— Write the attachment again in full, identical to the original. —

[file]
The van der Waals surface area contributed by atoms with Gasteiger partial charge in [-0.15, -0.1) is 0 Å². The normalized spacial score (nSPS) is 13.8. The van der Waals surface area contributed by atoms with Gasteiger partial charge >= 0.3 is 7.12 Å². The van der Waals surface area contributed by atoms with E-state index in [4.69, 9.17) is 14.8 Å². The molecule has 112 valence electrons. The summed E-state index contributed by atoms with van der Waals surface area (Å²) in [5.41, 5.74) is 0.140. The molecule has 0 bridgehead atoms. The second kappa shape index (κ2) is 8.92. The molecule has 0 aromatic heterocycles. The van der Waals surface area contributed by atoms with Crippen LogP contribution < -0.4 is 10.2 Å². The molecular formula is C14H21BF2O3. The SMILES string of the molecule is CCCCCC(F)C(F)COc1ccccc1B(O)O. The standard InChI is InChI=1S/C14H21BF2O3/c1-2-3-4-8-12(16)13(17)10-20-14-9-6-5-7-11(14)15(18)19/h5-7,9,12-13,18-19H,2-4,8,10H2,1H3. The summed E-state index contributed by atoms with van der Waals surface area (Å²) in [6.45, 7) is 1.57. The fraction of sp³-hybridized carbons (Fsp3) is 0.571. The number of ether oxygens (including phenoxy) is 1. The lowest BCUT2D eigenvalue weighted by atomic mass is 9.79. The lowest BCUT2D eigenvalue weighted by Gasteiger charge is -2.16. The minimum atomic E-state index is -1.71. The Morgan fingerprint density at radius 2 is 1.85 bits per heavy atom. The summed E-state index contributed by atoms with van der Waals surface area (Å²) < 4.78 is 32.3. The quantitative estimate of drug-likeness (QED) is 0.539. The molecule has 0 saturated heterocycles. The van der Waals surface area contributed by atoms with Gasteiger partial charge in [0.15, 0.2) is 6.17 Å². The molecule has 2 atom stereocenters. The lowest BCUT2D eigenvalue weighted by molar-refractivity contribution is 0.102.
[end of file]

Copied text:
The van der Waals surface area contributed by atoms with Gasteiger partial charge in [-0.15, -0.1) is 0 Å². The normalized spacial score (nSPS) is 13.8. The van der Waals surface area contributed by atoms with Gasteiger partial charge >= 0.3 is 7.12 Å². The van der Waals surface area contributed by atoms with E-state index in [4.69, 9.17) is 14.8 Å². The molecule has 112 valence electrons. The summed E-state index contributed by atoms with van der Waals surface area (Å²) in [5.41, 5.74) is 0.140. The molecule has 0 bridgehead atoms. The second kappa shape index (κ2) is 8.92. The molecule has 0 aromatic heterocycles. The van der Waals surface area contributed by atoms with Crippen LogP contribution < -0.4 is 10.2 Å². The molecular formula is C14H21BF2O3. The SMILES string of the molecule is CCCCCC(F)C(F)COc1ccccc1B(O)O. The standard InChI is InChI=1S/C14H21BF2O3/c1-2-3-4-8-12(16)13(17)10-20-14-9-6-5-7-11(14)15(18)19/h5-7,9,12-13,18-19H,2-4,8,10H2,1H3. The summed E-state index contributed by atoms with van der Waals surface area (Å²) in [6.45, 7) is 1.57. The fraction of sp³-hybridized carbons (Fsp3) is 0.571. The number of ether oxygens (including phenoxy) is 1. The lowest BCUT2D eigenvalue weighted by atomic mass is 9.79. The lowest BCUT2D eigenvalue weighted by Gasteiger charge is -2.16. The minimum atomic E-state index is -1.71. The Morgan fingerprint density at radius 2 is 1.85 bits per heavy atom. The summed E-state index contributed by atoms with van der Waals surface area (Å²) < 4.78 is 32.3. The quantitative estimate of drug-likeness (QED) is 0.539. The molecule has 0 saturated heterocycles. The van der Waals surface area contributed by atoms with Gasteiger partial charge in [0.15, 0.2) is 6.17 Å². The molecule has 2 atom stereocenters. The lowest BCUT2D eigenvalue weighted by molar-refractivity contribution is 0.102.